According to the World Trade Organization, all nations are equal relating to business operations (Mo, 2003). Every nation has a right to import and export its products without any restrictions. The Shuzeiho law taxes all liquor depending on its type. The country has ten groups of liquors. The tax law in Japan has less strict regulation regarding some kinds of liquor while putting more pressure on other groups through tax regulation. In this regard, the law requires Shochu and its liquor group to pay smaller tax as compared to vodka and other imported liquors. In fact, vodka and its group is taxed seven to eight percent more than the other groups. This contributes to unfair conditions for the liquor to sell at the same prices. More importantly, it discourages importation of liquor that is manufactured outside the country while promoting the internally manufactured liquor. Being a member of the WTO Japan should be ready to comply with the existing laws to remove all trade barriers so that other nations can get access to the market and sell their goods at a relatively lower price. The WTO should give Japan a date to comply or place some sanctions on its business operations. This will trigger reactions from the country’s top governing institutions. The Tobacco act of 1986 prohibited imports of all types of tobacco except those from the Director-general of the Exercise Department. Several government monopolies tried to import cigarettes but then failed to fulfill the importation target. This has left a gap in cigarette importation to Malaysia causing great concerns about the import of cigarettes to the nation. Although the government does not allow importation of cigarettes, it is important to note that there are different means for dealing with the situation rather than providing licenses to people or groups who are unable to achieve importation targets. If the country fails to import cigarettes from other nations it will make the rest of the nations fail to import goods from Malaysia due to the unfairness of importing cigarettes from the developed nations
Import Duties: Classification, Valuation and Country of Origin
Tottering would be able to import doll wigs from Argentina at an acceptable level of duty. First of all this is because no firm in the US is able to produce a wig manufactured from real hair. The management of Tottering will probably purchase from Argentina because purchasing the wigs from the local markets will imply that the company sells the dolls at prices above $99. This price is high and might scare away customers. The complete package from the domestic markets would cost over $100 considering the price of the doll and wigs. Importing wigs will also bring advantages to the company because it will be able to sell wigs separately from the dolls. The supplying firm in Argentina that Tottering has found produces high quality products. In addition, the inventor of wigs, who is US resident and an ex-employee of Tottering, has allowed Tottering to pay royalties to him instead of the firm in Argentina. This will ultimately lower the price of the imported wigs thus increasing profit margins.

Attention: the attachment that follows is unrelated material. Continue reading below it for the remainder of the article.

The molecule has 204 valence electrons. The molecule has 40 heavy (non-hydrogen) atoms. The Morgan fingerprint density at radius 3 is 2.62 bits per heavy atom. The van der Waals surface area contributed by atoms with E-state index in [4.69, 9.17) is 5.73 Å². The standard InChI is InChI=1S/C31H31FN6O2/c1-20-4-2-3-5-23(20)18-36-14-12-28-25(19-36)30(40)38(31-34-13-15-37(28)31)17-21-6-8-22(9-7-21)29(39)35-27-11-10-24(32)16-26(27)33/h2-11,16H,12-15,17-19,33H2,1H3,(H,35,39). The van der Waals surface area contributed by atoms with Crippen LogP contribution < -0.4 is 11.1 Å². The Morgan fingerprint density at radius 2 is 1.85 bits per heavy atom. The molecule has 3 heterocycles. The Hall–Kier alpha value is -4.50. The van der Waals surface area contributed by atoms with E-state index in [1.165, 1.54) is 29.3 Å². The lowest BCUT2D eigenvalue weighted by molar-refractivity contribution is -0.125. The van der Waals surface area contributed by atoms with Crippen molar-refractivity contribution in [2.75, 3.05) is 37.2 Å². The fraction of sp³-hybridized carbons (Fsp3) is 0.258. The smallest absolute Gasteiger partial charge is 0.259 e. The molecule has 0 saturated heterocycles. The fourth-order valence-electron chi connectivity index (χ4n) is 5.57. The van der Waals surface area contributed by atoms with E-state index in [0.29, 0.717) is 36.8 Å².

Based on the information above, analyze whether WasherWear could prevail in a proceeding under the U.S. antidumping law, addressing the questions of both dumping and injury.
WasherWear will not prevail against the Japanese manufactures under the US antidumping law because the Japanese manufacturers are not producing and marketing low standard goods to the US market. In fact, WasherWear has noted that the reason why the Japanese manufacturers are selling the products at lower prices in US compared to their domestic market is the lack of competitors in their country (Ziegel & Lerner, 2009).
What additional information, if any, should WasherWear seek out before initiating a proceeding?
WasherWear should consider information such as whether Japanese manufacturers are getting subsidy for exporting the washing machines to other countries. This can be a cause for selling at lowered prices.